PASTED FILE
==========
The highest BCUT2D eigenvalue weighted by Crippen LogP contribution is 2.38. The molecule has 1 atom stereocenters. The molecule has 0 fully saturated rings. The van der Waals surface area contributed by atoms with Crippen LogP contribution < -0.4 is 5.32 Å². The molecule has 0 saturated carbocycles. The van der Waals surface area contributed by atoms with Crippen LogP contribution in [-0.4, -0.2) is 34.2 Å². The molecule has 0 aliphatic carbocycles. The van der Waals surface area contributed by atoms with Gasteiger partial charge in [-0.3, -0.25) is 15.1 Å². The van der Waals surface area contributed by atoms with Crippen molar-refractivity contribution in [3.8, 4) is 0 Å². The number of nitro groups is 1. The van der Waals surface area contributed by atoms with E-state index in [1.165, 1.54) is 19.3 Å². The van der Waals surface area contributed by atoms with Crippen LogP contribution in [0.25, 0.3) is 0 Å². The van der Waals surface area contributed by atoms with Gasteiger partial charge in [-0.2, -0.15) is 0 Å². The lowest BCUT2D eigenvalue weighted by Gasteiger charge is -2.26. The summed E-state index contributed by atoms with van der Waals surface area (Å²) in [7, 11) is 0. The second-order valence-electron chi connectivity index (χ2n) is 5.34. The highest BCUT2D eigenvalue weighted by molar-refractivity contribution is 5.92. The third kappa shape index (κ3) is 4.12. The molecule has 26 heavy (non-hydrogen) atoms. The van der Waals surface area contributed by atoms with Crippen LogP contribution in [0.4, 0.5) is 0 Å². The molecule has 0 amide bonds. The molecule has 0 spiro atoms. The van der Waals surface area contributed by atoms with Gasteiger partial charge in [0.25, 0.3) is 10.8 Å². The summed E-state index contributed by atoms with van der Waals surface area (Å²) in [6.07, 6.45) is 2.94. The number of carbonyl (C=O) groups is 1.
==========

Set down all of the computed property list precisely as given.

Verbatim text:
The highest BCUT2D eigenvalue weighted by Crippen LogP contribution is 2.38. The molecule has 1 atom stereocenters. The molecule has 0 fully saturated rings. The van der Waals surface area contributed by atoms with Crippen LogP contribution < -0.4 is 5.32 Å². The molecule has 0 saturated carbocycles. The van der Waals surface area contributed by atoms with Crippen LogP contribution in [-0.4, -0.2) is 34.2 Å². The molecule has 0 aliphatic carbocycles. The van der Waals surface area contributed by atoms with Gasteiger partial charge in [-0.3, -0.25) is 15.1 Å². The van der Waals surface area contributed by atoms with Crippen molar-refractivity contribution in [3.8, 4) is 0 Å². The number of nitro groups is 1. The van der Waals surface area contributed by atoms with E-state index in [1.165, 1.54) is 19.3 Å². The van der Waals surface area contributed by atoms with Crippen LogP contribution in [0.25, 0.3) is 0 Å². The van der Waals surface area contributed by atoms with Gasteiger partial charge in [-0.2, -0.15) is 0 Å². The lowest BCUT2D eigenvalue weighted by Gasteiger charge is -2.26. The summed E-state index contributed by atoms with van der Waals surface area (Å²) in [7, 11) is 0. The second-order valence-electron chi connectivity index (χ2n) is 5.34. The highest BCUT2D eigenvalue weighted by molar-refractivity contribution is 5.92. The third kappa shape index (κ3) is 4.12. The molecule has 26 heavy (non-hydrogen) atoms. The van der Waals surface area contributed by atoms with Crippen LogP contribution in [0.4, 0.5) is 0 Å². The molecule has 0 amide bonds. The molecule has 0 spiro atoms. The van der Waals surface area contributed by atoms with Gasteiger partial charge in [0.25, 0.3) is 10.8 Å². The summed E-state index contributed by atoms with van der Waals surface area (Å²) in [6.07, 6.45) is 2.94. The number of carbonyl (C=O) groups is 1.